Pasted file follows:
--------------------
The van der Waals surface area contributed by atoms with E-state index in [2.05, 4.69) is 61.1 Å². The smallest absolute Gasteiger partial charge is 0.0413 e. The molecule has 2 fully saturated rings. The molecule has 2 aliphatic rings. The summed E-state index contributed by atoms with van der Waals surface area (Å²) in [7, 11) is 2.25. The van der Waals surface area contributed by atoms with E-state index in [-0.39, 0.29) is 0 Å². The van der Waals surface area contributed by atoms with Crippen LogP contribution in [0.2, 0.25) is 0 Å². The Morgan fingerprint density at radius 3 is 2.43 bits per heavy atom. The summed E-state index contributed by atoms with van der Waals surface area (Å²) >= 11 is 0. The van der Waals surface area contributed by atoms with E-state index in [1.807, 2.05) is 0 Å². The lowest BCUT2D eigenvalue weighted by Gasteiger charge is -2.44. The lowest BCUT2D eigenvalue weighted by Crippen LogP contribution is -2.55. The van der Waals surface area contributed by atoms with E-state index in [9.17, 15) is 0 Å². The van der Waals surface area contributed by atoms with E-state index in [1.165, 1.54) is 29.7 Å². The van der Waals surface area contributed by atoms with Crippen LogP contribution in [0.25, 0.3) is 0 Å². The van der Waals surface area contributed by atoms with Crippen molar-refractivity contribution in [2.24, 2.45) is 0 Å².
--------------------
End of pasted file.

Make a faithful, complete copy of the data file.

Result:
The van der Waals surface area contributed by atoms with E-state index in [2.05, 4.69) is 61.1 Å². The smallest absolute Gasteiger partial charge is 0.0413 e. The molecule has 2 fully saturated rings. The molecule has 2 aliphatic rings. The summed E-state index contributed by atoms with van der Waals surface area (Å²) in [7, 11) is 2.25. The van der Waals surface area contributed by atoms with E-state index in [-0.39, 0.29) is 0 Å². The van der Waals surface area contributed by atoms with Crippen LogP contribution in [0.2, 0.25) is 0 Å². The Morgan fingerprint density at radius 3 is 2.43 bits per heavy atom. The summed E-state index contributed by atoms with van der Waals surface area (Å²) >= 11 is 0. The van der Waals surface area contributed by atoms with E-state index in [1.807, 2.05) is 0 Å². The lowest BCUT2D eigenvalue weighted by Gasteiger charge is -2.44. The lowest BCUT2D eigenvalue weighted by Crippen LogP contribution is -2.55. The van der Waals surface area contributed by atoms with E-state index in [9.17, 15) is 0 Å². The van der Waals surface area contributed by atoms with E-state index in [1.165, 1.54) is 29.7 Å². The van der Waals surface area contributed by atoms with Crippen LogP contribution in [0.25, 0.3) is 0 Å². The van der Waals surface area contributed by atoms with Crippen molar-refractivity contribution in [2.24, 2.45) is 0 Å².